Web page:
Campus News

Engineering students design trike to help former UB staffer return to a favorite pastime

Curt Senf shows off his new trike designed by mechanical engineering students Caleb Walters and Austin Powers for their senior design project. Also shown are machine shop staff members William Macy, Gary Olson and Xinnan Peng.


Published September 22, 2017

“Working on a project like this shows you that all of the long nights and stressful times while studying formulas and ideas that seem somewhat disconnected and unmanageable have a purpose.”
Caleb Walters, mechanical engineering student

Austin Powers and Caleb Walters did more than just engineer something spectacular — they created something that deeply impacts someone’s life.

For Powers and Walters, both mechanical engineering students who graduated this past May, what started as a way to get three credit hours turned into a major project they became passionate about — making an accessible tricycle for former UB staff member Curtis Senf that has become known as “Curt’s Trike.”

Several years ago, Senf got into a serious biking accident on his way to his job as a senior research technician at the Center for Research and Education in Special Environments on UB’s South Campus. He broke his neck and experienced some paralysis from the neck down. 

“I could barely move,” Senf recalls. “But, I worked my way back. I can walk now, but I can’t ride a two-wheeler any more. Bike riding has always been a passion of mine, so I got ahold of Dr. Mollendorf to see if he could build one for me.”

Joseph Mollendorf, SUNY Distinguished Teaching Professor in the Department of Mechanical and Aerospace Engineering and director of the Engineering Machine Shop, has been making devices for persons with disabilities since receiving a grant from the National Science Foundation about 30 years ago. He says he was inspired to apply for the grant after designing a car brake for a colleague’s friend who had cerebral palsy and whose foot shook when he drove.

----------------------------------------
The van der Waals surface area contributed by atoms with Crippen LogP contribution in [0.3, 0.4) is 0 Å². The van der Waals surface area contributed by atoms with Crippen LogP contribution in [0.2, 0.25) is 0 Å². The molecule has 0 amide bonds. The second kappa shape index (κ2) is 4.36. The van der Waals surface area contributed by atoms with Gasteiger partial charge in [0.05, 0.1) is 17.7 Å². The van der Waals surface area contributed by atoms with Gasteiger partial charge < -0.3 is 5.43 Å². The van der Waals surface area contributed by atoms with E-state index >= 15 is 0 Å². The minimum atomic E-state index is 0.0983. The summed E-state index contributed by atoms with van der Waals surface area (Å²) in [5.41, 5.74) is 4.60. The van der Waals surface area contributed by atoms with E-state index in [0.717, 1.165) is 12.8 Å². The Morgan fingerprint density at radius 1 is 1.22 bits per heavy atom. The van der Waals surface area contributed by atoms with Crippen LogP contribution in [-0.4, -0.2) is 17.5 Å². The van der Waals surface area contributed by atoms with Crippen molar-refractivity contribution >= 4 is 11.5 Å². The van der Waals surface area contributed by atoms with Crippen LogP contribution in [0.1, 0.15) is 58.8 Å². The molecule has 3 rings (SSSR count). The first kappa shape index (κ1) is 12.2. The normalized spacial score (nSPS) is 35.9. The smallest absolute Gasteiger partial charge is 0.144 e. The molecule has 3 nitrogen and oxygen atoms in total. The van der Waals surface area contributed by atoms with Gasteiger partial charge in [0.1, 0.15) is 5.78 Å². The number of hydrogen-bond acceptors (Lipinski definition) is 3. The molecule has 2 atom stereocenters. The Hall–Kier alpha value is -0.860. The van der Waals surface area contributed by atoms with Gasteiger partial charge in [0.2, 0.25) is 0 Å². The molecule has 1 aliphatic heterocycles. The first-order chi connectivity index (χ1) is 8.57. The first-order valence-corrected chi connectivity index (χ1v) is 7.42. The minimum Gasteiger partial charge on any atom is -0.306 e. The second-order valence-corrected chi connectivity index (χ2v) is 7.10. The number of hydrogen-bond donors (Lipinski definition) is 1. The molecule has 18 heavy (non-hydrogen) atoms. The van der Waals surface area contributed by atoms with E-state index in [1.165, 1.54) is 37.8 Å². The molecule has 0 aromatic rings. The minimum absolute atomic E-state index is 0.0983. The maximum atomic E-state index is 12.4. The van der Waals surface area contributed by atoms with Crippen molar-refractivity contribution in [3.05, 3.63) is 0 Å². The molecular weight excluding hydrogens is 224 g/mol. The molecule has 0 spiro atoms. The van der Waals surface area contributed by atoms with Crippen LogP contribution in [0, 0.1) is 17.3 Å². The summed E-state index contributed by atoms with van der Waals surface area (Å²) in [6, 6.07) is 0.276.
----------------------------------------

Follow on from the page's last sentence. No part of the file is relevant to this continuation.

“I brought students together to build a device with a damper on it so it would even out the vibrations from his foot,” Mollendorf recalls. “This got me excited about using engineering to help people individually. I realized I couldn’t do it without outside funding, so I applied for the grant.”

Close-up of Curt Senf's trike.

He estimates that over the years he and his students have taken on 500 or 600 projects, “and they’re everything you can imagine,” he says.

Although that grant’s funding cycle of 20-plus years has ended, he has continued to supervise senior design projects each semester that focus on everyday devices for people with disabilities. “Students like it because they’re helping people and using their engineering skills,” he says.

The Curt’s Trike project was funded with the stipend Mollendorf received from his recent promotion to the rank of SUNY Distinguished Teaching Professor. “What could be better than helping a person to live their life and do what they want to do?” he asks.

For the trike project, Senf used his own tools and worked with Walters, Powers and machine shop staff members William Macy, Gary Olson and Xinnan (Simon) Peng to build the device.